Seattle-based Daniel Beltrá studied forestry engineering at the Universidad Politécnica de Madrid and biology at the Universidad Complutense de Madrid. He makes environmental photography that is concerned with the collision of man and nature, nowhere more arrestingly than in his otherworldly visions from the Gulf of Mexico in the aftermath of North America’s largest-ever oil spill and chemical-dispersant cleanup. Winner of multiple prestigious awards like World Press Photo, Beltrá’s work has appeared in renowned international periodicals such as the New York Times, Le Monde, El País, The New Yorker, Time, and Newsweek. Typically shot from the air, his large-scale landscape photographs have been recognized worldwide for their highlighting of modern culture’s impact on our ecosystems.
The Southbound project includes ten images from the aftermath of the BP Deepwater Horizon oil spill in the Gulf of Mexico in 2010, one of which, Oil Spill #12, inspired poet Nikky Finney to write Miss Polly Is Akimbo Underneath the Mother Emanuel Collection Table for the Southbound project. The extraordinary beauty of Beltrá’s seascapes—flashing blue, green, and orange—belies the enormous environmental costs of the millions of barrels of petroleum fouling the Gulf region and the chemical dispersant used in mitigation efforts. With the cleanup ultimately costing as much as the currency-crisis bailouts of countries in Europe over the Great Recession, the impacts of the BP spill will be felt in the Gulf for decades to come.
In these photographs, flotillas of cleanup vessels cluster, a phalanx atop the waves, as ships power toward them and then away, seemingly full of purpose, as evidenced by the straight lines they draw across the sludge of petroleum, dispersant, and poisoned water. Seeing those ships floating on a sea of toxins that extended over some 70,000 square miles; intuiting the damage occurring deep in the water column in the eerie light seeming to well up from below; and seeing the very waves aflame, however, allows us to draw a line under the magnitude of what happened in the Gulf.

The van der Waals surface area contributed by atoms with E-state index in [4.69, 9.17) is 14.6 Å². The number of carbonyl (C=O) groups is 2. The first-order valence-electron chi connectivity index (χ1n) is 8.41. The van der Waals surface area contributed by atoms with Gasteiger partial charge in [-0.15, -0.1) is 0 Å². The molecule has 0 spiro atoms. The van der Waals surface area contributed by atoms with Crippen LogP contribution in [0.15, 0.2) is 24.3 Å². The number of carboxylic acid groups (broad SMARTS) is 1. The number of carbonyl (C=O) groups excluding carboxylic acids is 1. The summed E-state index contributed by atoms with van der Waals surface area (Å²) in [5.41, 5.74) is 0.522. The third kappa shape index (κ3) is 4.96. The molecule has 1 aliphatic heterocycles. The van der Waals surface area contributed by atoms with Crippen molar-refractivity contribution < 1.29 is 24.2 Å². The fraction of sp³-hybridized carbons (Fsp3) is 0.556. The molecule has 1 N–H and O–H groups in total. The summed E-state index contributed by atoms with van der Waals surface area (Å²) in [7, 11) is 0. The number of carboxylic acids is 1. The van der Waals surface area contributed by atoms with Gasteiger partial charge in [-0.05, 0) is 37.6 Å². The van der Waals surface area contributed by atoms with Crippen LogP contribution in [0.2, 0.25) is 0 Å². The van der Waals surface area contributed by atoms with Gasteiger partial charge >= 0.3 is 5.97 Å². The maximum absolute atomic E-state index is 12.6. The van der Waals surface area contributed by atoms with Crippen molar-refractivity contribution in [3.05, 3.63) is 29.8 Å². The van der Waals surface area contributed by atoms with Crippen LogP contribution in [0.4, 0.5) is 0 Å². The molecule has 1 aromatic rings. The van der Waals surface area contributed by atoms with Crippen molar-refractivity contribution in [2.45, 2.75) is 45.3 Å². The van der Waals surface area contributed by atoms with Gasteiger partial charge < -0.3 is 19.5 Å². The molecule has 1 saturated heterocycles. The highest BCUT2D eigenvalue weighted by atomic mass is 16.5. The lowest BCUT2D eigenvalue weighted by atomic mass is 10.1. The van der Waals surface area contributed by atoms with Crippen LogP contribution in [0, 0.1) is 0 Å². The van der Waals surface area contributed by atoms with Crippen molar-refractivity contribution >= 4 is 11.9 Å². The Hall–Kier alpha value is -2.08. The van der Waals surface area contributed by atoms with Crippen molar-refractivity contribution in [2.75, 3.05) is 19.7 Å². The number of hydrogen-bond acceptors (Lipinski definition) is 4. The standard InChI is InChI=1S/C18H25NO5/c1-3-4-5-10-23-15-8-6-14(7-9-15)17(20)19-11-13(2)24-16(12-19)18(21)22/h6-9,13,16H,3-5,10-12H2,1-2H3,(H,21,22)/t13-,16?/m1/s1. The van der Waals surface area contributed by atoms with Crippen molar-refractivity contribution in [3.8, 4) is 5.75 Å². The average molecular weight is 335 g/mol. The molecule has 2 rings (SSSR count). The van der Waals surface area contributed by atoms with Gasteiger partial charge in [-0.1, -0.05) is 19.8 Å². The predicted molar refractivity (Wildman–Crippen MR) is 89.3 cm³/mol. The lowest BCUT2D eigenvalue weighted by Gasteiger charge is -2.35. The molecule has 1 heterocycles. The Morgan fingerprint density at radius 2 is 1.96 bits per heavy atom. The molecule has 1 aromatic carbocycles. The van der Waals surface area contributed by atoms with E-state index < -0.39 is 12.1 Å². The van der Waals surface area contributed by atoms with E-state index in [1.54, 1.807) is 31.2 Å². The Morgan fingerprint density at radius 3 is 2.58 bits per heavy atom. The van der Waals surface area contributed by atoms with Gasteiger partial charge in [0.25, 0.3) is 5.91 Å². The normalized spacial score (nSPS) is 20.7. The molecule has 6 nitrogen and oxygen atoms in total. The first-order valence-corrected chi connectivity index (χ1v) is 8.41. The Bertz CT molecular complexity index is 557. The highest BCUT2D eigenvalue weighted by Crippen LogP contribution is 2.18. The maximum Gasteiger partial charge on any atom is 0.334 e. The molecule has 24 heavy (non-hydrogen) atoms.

If the New South is associated with processes of demographic, social, and cultural change, economic restructuring has always been central to vaunted moments of transformation in the region since Atlanta Constitution editor Henry W. Grady coined the term New South in the decades after the Civil War. Beltrá’s images serve as a warning, in this light, about the future impact on the natural environment of ongoing processes of resource extraction and industrialization in the region. This becomes more pressing still as the current United States administration pushes to open the continental seabed to oil exploration and drilling in 2018, to include previously protected areas in the Atlantic and, certainly, ramping up prospecting in the Gulf of Mexico.
As is true of the work of fellow Southbound photographers Mitch Epstein, Keith Calhoun and Chandra McCormick, and Stacy Kranitz, Beltrá’s images are part of a longstanding photographic tradition associated with documenting our impact on the environment, from Carleton Watkin’s images of hydraulic mining in California in the second half of the nineteenth century to David Hanson’s photographs of Superfund sites (defined as any United States land considered by the Environmental Protection Agency to be so toxic as to be a health hazard) a hundred years later. Beltrá’s photographs, then, are a clarion call to conscience, to mindfulness, and to action in order to protect the very land (and sea) upon which we stand, and upon which, ultimately, everything depends.